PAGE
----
February 20, 2023
6 min read
Reagan honored WWII soldiers in Normandy Cemetery on 40th D-Day anniversary with a touching speech. Below is the historic “Reagan’s 40th Anniversary of D-Day Speech” Summary, Text, & Analysis.
We ran Reagan’s speech through Yoodli, the free AI powered speech coaching platform. You can get started at www.yoodli.ai and view results for Reagan here. Here’s a summary of his speech:
The Yoodli AI-powered speech coach provides this “We shall fight on the Beaches ” speech text:
"Mr. President, distinguished guests. We stand today at a place of battle. One that 40 years ago saw and felt the worst of war. Men bled and died here for a few feet of four inches of sand as bullets and shell fire cut through their ranks about them. General Omar Bradley later said, every man who set foot on Omaha Beach that day was a hero. No speech can adequately portray their suffering, their sacrifice, their heroism.
President Lincoln once reminded us that through their deeds, the dead of battle have spoken more eloquently for themselves than any of the living ever could. That we can only honor them by rededicating ourselves to the cause for which they gave a last full measure of devotion. Today, we do rededicate ourselves to that cause and at this place of honor, we are humbled with the realization of how much so many gave to the cause of freedom into their fellow man.
Some who survived the Battle of June6th, 1944 are here today. Others who hope to return never did someday. Liz, I’ll go back, said private first class Peter Robert Zanatta of the 37th Engineer combat battalion and first assault wave to hit Omaha Beach. I’ll go back and I’ll see it all again. I’ll see the beach, the barricades, and the graves. Those words of private Zena come to us from his daughter, Lisa Zena hen in a heart rendering story about the event her father spoke of so often.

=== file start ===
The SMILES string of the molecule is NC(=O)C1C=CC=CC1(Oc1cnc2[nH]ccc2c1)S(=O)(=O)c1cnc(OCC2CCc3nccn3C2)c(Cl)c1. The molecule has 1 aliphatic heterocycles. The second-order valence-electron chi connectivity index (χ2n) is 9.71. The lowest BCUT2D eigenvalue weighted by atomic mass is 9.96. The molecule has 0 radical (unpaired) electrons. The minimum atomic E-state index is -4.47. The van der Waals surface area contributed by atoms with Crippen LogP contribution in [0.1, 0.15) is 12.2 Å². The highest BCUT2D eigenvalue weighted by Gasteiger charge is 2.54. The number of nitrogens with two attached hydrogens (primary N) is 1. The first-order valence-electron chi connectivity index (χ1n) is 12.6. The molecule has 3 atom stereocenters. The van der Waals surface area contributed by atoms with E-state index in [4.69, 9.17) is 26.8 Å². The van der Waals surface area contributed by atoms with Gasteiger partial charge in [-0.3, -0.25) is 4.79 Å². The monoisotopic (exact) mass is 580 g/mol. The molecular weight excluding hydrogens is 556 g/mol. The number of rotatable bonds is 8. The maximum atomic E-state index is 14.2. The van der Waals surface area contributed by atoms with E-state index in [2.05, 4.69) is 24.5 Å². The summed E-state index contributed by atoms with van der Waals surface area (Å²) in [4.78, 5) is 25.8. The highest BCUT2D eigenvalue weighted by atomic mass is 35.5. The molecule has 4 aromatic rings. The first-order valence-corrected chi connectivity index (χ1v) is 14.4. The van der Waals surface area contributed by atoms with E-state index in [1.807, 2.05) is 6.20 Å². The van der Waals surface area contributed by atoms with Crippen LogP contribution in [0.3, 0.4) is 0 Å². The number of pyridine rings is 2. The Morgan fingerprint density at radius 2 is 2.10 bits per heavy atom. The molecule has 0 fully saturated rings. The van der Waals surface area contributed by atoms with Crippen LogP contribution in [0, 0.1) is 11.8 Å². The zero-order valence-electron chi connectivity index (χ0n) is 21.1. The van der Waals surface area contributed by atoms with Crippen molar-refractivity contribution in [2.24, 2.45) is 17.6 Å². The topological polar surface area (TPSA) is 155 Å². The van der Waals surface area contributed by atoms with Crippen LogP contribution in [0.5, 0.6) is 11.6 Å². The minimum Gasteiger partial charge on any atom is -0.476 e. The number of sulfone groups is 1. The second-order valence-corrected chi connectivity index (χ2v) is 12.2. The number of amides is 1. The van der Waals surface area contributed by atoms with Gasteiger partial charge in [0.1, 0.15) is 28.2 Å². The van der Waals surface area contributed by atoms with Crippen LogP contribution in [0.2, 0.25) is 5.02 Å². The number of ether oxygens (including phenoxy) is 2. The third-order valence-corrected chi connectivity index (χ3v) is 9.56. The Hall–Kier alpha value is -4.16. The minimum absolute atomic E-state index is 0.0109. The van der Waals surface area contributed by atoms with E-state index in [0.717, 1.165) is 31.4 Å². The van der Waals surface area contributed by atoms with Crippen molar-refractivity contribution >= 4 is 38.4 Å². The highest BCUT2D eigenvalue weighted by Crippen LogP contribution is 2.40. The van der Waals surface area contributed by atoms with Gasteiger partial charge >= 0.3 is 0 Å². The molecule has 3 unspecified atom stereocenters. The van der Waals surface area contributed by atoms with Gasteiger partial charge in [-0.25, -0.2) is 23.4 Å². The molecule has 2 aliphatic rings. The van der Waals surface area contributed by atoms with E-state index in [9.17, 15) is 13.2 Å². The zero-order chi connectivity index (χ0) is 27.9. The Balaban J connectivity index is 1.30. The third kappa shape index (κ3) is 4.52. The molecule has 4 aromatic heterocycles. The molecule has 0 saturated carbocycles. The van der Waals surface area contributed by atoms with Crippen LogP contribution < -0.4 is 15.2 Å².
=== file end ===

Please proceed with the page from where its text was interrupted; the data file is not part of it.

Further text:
In his words, the Normandy invasion would change his life forever. She said, she tells some of his stories of World War ii, but says of her father, the story to end all stories was D-Day. He made me feel the fear of being on that boat, waiting to land. I can smell the ocean and feel the seasickness. I can see the looks on his fellow soldiers faces, the fear, the anguish, the uncertainty of what lay ahead and when they landed.
I can feel the strength and courage of the men who took those first steps through the tide to what must have surely liked, looked like instant death, privates and ats. The daughter wrote to me. I don’t know how or why I can feel this emptiness, this fear, or this determination, but I do. Maybe it’s the bond I had with my father. All I know is that it brings tears to my eyes to think about my father as a 20 year old boy having to face that beach.
The anniversary of D-Day was always special for her family and like all the families of those who went to war. She describes how she came to realize her own father’s survival was a miracle. So many men died. I know that my father watched many of his friends be killed. I know that he must have died inside a little each time, but his explanation to me was, you did what you had to do and you kept on going.